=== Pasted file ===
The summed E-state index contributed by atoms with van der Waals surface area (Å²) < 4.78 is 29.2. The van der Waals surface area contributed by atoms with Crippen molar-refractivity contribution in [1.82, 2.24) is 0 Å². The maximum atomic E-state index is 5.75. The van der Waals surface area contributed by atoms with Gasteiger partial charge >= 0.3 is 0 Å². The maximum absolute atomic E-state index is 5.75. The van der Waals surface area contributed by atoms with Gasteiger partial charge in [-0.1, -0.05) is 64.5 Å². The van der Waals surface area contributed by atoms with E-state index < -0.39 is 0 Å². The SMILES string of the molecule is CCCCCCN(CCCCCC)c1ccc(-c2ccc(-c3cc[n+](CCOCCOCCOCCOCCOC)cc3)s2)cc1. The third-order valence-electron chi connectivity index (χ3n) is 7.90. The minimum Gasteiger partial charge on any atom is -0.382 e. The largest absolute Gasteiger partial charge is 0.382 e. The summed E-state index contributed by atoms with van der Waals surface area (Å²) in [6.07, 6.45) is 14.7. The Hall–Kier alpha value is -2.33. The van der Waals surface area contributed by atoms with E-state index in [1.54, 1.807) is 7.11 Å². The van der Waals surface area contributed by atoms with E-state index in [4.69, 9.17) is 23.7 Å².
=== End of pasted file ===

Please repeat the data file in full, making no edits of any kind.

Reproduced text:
The summed E-state index contributed by atoms with van der Waals surface area (Å²) < 4.78 is 29.2. The van der Waals surface area contributed by atoms with Crippen molar-refractivity contribution in [1.82, 2.24) is 0 Å². The maximum atomic E-state index is 5.75. The van der Waals surface area contributed by atoms with Gasteiger partial charge >= 0.3 is 0 Å². The maximum absolute atomic E-state index is 5.75. The van der Waals surface area contributed by atoms with Gasteiger partial charge in [-0.1, -0.05) is 64.5 Å². The van der Waals surface area contributed by atoms with E-state index < -0.39 is 0 Å². The SMILES string of the molecule is CCCCCCN(CCCCCC)c1ccc(-c2ccc(-c3cc[n+](CCOCCOCCOCCOCCOC)cc3)s2)cc1. The third-order valence-electron chi connectivity index (χ3n) is 7.90. The minimum Gasteiger partial charge on any atom is -0.382 e. The largest absolute Gasteiger partial charge is 0.382 e. The summed E-state index contributed by atoms with van der Waals surface area (Å²) in [6.07, 6.45) is 14.7. The Hall–Kier alpha value is -2.33. The van der Waals surface area contributed by atoms with E-state index in [1.54, 1.807) is 7.11 Å². The van der Waals surface area contributed by atoms with E-state index in [4.69, 9.17) is 23.7 Å².